Tadao Ando’s writing traces this development. He describes his intention to establish in his houses “a human zone where the individual can develop in the midst of the standardisation of the surrounding society”. These compact microcosms of urban space for human life in the modern anonymous cities of Japan inspired countless designers, writers and filmmakers throughout the world. It was a political and a poetic statement. Small is beautiful, but also private and shareable, atomised and communal.

As Mr Ando writes, “the architectural materials do not end with wood and concrete that have tangible forms, but go beyond to include light and wind which appeal to the senses”. Or as Kaoru Mende puts it, “light is a building material”. Mr Mende became famous among western architects, designers and students after his collaboration with the architect Toyo Ito on the “Tower of Winds” building in Kanagawa in 1986. This small building is the stuff of science fiction.

Today a new generation of architects reflects an increased sensitivity to democratic, community-based dialogue. Zhao Yang’s “Home for All” is a beautiful, light-filled, almost timeless space that was developed with the local fishing community that had suffered severely from the tsunami in 2011. The work and ideas of Yuko Nagayama, a young woman born in Tokyo, embody the change of emphasis in Japan’s hitherto rather male-dominated approach to city planning and urban living. Having worked in Japan and abroad, Ms Nagayama collaborates with artists, writers and filmmakers, as well as planners and engineers, and is as at home with high-class new-build commercial projects, such as her Louis Vuitton Kyoto Daimaru, as she is with revitalising old buildings, such as the traditional Inn Kiya Ryokan in Uwajima. She uses what is there to achieve what is not there by exploiting the spaces between, filling the gaps and using the “leftovers” in inclusive and people-oriented ways. She is currently in discussions in the Roppongi area of Tokyo about encouraging artists to “use the town itself as a place for expression”, by creating works for insignificant walls, for instance.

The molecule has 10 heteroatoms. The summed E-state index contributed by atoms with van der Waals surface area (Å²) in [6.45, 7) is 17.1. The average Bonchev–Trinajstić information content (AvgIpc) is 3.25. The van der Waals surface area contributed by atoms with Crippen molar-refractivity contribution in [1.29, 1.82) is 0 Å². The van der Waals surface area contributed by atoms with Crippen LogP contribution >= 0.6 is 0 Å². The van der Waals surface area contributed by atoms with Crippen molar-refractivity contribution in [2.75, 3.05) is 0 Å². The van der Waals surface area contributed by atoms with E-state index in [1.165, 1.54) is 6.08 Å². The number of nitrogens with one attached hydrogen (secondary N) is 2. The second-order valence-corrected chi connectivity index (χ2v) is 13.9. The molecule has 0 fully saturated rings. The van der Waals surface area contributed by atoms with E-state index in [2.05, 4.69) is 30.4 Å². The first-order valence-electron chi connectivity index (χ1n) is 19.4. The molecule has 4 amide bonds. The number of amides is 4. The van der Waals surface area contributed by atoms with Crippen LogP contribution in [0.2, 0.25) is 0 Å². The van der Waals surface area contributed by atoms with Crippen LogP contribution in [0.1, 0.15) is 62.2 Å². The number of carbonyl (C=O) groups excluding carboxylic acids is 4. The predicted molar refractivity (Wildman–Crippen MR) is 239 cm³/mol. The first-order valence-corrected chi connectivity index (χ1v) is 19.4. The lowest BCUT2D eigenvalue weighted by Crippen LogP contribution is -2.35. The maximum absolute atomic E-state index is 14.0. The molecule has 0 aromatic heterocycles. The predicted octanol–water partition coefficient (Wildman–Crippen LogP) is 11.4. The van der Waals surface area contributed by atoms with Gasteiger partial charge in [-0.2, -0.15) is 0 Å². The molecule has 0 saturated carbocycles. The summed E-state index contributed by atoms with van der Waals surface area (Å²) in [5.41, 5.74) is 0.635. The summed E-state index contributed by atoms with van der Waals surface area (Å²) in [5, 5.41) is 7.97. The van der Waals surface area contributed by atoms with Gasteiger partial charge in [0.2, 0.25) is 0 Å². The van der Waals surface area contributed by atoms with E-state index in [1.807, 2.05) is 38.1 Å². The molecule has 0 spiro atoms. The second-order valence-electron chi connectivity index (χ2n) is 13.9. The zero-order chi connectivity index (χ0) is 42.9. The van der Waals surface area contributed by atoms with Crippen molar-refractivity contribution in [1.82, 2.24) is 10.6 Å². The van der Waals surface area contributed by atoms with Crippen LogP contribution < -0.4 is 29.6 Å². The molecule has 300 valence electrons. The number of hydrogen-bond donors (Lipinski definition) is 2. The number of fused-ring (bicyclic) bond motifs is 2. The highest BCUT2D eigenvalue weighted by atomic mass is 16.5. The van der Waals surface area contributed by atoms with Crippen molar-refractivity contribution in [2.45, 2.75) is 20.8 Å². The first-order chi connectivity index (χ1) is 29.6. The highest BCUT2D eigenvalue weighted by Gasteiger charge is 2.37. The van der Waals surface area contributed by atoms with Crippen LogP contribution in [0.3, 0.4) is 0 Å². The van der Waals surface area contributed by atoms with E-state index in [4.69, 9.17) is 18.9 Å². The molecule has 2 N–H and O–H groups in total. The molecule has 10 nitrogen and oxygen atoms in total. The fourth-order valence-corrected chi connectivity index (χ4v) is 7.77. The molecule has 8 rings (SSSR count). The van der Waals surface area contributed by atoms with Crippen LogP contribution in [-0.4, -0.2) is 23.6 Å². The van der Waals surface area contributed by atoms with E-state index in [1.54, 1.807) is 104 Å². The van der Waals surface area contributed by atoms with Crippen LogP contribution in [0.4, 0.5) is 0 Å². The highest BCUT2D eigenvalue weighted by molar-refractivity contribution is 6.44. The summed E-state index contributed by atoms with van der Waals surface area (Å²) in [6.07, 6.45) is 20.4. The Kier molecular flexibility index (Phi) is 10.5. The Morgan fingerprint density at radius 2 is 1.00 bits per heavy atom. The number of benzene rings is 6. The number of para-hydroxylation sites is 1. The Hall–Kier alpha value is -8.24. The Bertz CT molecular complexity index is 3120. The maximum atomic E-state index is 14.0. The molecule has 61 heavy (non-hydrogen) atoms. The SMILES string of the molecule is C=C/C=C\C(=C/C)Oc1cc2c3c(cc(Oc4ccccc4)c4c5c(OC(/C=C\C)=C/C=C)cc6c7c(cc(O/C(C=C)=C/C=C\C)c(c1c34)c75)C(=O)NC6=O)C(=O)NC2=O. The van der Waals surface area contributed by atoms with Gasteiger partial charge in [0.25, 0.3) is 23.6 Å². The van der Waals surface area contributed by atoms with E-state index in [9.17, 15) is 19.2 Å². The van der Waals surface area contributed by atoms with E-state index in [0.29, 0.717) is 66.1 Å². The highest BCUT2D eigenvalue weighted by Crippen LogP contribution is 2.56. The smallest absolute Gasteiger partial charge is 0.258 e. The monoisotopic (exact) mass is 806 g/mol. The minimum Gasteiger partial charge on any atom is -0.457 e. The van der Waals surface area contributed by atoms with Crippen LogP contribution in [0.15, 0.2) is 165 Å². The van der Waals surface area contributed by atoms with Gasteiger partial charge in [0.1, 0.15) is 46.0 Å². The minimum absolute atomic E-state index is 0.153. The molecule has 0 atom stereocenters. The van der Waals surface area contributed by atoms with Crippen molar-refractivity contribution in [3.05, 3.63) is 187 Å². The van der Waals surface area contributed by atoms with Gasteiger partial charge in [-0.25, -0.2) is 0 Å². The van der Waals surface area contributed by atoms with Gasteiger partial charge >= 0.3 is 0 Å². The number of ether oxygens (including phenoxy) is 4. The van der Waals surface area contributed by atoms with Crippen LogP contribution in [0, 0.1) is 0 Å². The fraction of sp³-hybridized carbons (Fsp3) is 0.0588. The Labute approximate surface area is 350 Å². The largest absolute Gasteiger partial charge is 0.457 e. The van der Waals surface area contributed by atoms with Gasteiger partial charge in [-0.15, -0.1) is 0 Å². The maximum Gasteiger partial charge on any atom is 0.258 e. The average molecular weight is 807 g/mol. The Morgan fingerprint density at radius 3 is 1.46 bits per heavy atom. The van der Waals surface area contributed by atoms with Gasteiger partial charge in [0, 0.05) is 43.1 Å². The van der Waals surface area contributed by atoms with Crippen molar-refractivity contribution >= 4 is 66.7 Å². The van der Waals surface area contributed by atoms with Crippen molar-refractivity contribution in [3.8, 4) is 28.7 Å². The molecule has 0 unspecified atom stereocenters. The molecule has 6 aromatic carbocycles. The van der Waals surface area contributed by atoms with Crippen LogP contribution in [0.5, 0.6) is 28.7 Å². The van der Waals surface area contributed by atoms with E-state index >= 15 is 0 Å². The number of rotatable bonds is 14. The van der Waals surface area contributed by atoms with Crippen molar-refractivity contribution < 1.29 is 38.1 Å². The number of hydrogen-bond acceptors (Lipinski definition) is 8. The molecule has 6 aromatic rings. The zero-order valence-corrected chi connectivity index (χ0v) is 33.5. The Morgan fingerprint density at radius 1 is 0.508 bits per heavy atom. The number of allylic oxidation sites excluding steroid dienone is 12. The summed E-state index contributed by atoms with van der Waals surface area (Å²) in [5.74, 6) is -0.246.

If Japanese architecture in the last century could be seen as an expression of fast growth, destruction, rebirth and expansion, today’s Japan promises to deliver a new hybrid of high and low tech to shape a responsive, citizen-oriented contemporary architecture. In this sense, in the century to come we can look forward to Japanese architects weaving their answers to important city planning questions from their own roots as well as from our common history.

*Ruairí O’Brien designed and led the “Travelling Micro-museum Exhibition” on German literature to Tokyo for the Deutschland-Japan year in 2005. He runs his own interdisciplinary urban planning, architecture, light and art studio in Dresden, Germany. He teaches architecture and light at universities around the world. Visit www.ruairiobrien.de

References

Ando, Tadao (1977), in “New relationships between space and the person” in The Japan Architect, October/November. Ando, Tadao (1981), “Koshino residence,” in Space Design, June.

Clarke, Rory, and Lamia Kamal-Chaoui (2006), “Making city sense”, in OECD Observer No 255, May 2006.

Frederick, Gutheim (1941), Frank Lloyd Wright on Architecture, Selected Writings (1894-1940), The UNIVERSAL Library, Grosset & Dunlap, New York.

Mende, Kaoru (2000), Designing with Light and Shadow, Images Publishing, Australia.

Nagayama, Yuko (2013), Tokyo Midtown Interview No. 30.

Search “sustainable buildings” at www.oecdobserver.org

See also www.oecd.org/japan

©OECD Observer No 298, Q1 2014